Restraint Necessary To Avoid Declaration Of World War III

21 September 2001

By Stentor Danielson

Perhaps the most worrisome aspect of President Bush's address to the nation on September 11 was his declaration that his administration would see "no difference" between the terrorists behind that day's attacks on New York City and Washington D.C. and the nations that harbored them. I do not mean to say that the accomplices of terror should be let off the hook. However, Bush's statement points down the road to a far more damaging conflict that could easily emerge from our response to the attack.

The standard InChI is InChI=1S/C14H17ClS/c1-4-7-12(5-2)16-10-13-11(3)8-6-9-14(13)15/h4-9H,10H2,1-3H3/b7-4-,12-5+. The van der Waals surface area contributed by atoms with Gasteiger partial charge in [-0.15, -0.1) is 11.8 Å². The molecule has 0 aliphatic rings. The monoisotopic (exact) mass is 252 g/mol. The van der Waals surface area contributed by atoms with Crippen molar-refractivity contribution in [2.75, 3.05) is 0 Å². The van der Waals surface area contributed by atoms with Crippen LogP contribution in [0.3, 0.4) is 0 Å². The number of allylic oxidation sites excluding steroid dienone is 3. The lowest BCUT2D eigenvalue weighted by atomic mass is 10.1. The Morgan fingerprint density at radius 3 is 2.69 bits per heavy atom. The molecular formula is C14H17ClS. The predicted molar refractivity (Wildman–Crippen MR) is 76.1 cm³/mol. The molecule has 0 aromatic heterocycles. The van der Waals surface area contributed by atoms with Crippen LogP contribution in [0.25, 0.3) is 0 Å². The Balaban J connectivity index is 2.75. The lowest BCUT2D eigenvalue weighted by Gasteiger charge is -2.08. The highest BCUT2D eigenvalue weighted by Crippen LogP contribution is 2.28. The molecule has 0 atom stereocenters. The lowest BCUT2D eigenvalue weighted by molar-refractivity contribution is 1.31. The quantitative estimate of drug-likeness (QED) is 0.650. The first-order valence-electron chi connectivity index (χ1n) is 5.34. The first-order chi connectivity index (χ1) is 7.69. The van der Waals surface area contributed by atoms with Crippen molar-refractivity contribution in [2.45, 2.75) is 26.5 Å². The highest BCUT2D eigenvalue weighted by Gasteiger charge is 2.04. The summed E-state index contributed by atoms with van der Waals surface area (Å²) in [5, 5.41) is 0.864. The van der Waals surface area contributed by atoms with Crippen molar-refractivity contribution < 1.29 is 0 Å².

Within a day of the attack, there was a consensus in our government, media and public discourse that crashing planes into major American buildings is an act of war, and that the response would be a military one. But the term "war" can be misleading. Conventional warfare, while appealing in its comparative straightforwardness, is of secondary importance.

It is convenient to assume for the sake of discussion that the mastermind of last Tuesday's attacks was Saudi millionaire Osama bin Laden, who is being sheltered by Afghanistan's Taliban rulers. Although, as of this writing, no formal accusations have been leveled, Secretary of State Colin Powell has made it clear that "all roads lead to" bin Laden. The Taliban's grossly perverted version of Islam has made it a pariah among the world's nations, and would make it easier to justify an invasion of Afghanistan.